Way darker than helmer Pal Sletaune's two previous, blackly comic thrillers, "Next Door" reps compellingly creepy viewing for its first hour before the last stretch descends into predictable horror mechanics. Pic occupied upper floors of B.O. charts domestically post-April 2005 release, and could have niche appeal abroad.
Way darker than helmer Pal Sletaune’s two previous, blackly comic thrillers (“Junk Mail,” “You Really Got Me”), “Next Door” reps compellingly creepy viewing for its first hour before the last stretch descends into predictable horror mechanics. A homage to Roman Polanski, particularly “The Tenant” and “Repulsion,” with nods to David Lynch, claustrophobic story is set almost entirely in two apartments as a loner recently chucked by his g.f., is drawn into fetid mind games with his two comely but crazy female neighbors. Pic occupied upper floors of B.O. charts domestically post-April 2005 release, and could have niche appeal abroad.
Pic opens with protag John (Kristoffer Joner) receiving an unexpected visit from his ex-g.f. Ingrid (Anna Bache-Wiig), come to collect her remaining possessions from the digs they once shared, while her new beau Ake (Swedish thesp Michael Nyqvist from “Together”) waits outside. John and Ingrid bicker before she departs, but crucial info about the scene is not revealed until later in flashback.
After some time passes, John’s next-door neighbor, Anne (Cecilie Mosli, from “Elling”), who he’s never met, asks him to help her move a cupboard in her spooky cluttered apartment. At her apartment, he also meets another young woman, Kim (newcomer Julia Schacht, sexy in a feral way), who Anne later describes as her sister, although Kim casts doubt on that. The two women reveal they know all about Ingrid’s departure, claiming they hear everything through the wall even though he’s never heard a peep out of them.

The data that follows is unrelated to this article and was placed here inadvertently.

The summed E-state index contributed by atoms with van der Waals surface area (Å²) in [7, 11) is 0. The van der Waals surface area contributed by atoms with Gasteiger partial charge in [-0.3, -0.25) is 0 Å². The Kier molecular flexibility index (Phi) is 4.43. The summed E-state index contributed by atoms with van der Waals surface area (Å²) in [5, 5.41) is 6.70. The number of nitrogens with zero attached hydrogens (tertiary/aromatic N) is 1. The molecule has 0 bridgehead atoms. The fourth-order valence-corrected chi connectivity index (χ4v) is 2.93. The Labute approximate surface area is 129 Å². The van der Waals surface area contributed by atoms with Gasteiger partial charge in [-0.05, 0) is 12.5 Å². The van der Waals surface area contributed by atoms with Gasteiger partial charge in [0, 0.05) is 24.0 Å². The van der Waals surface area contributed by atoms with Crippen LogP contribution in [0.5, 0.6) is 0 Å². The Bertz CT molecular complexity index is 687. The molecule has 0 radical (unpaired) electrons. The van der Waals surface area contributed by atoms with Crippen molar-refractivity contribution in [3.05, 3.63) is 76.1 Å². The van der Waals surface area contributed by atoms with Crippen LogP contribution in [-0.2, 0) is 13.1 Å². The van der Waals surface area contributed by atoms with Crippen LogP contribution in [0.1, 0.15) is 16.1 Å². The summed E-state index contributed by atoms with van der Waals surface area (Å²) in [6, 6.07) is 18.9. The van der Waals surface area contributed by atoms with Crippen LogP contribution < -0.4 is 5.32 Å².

Anne subsequently explains that Kim was ravished by the man who lived in John’s apartment before him and talks him into minding her little sister while she goes to fetch a prescription at the pharmacy. In the girls’ apartment, Kim lures John by sly degrees into having violent sex during which they punch each other until they’re both covered in blood, the pic’s centerpiece scene that’s simultaneously disturbing, erotic and absurdly comic.
And then things get really weird. Horror aficionados will spot the writing on the gloomy apartment walls and guess what’s coming, which is pic’s structural fault. Still, Sletaune manages to conjure a potent atmosphere of dread using classic chiller trickery — figures flitting just out of shot and focus at the edges of the frame, rumbling noises on the soundtrack, disorienting editing that gradually reveals more key bits of backstory as the border between fantasy and reality starts to erode.
As demonstrated in his previous movies, Sletaune isn’t afraid of using deeply unlikable characters and his John here makes an interesting transition from put-upon victim to a nut cut from the same cloth as his neighbors. Some viewers may be disturbed by pic’s queasy treatment of women, although it just about evades accusations of misogyny.
Thesping all-round is excellent within in parameters for genre fare, with Joner anchoring pic with a convincing sweaty performance and the femmes striking just the right enigmatic, feline notes.
Kudos are due in particular to Jack van Domburg’s production design, especially for the women’s apartment, which tip the wink particularly toward Lynchian territory, while Simon Boswell’s score has an eerie splendor that compliments the action without intruding too much.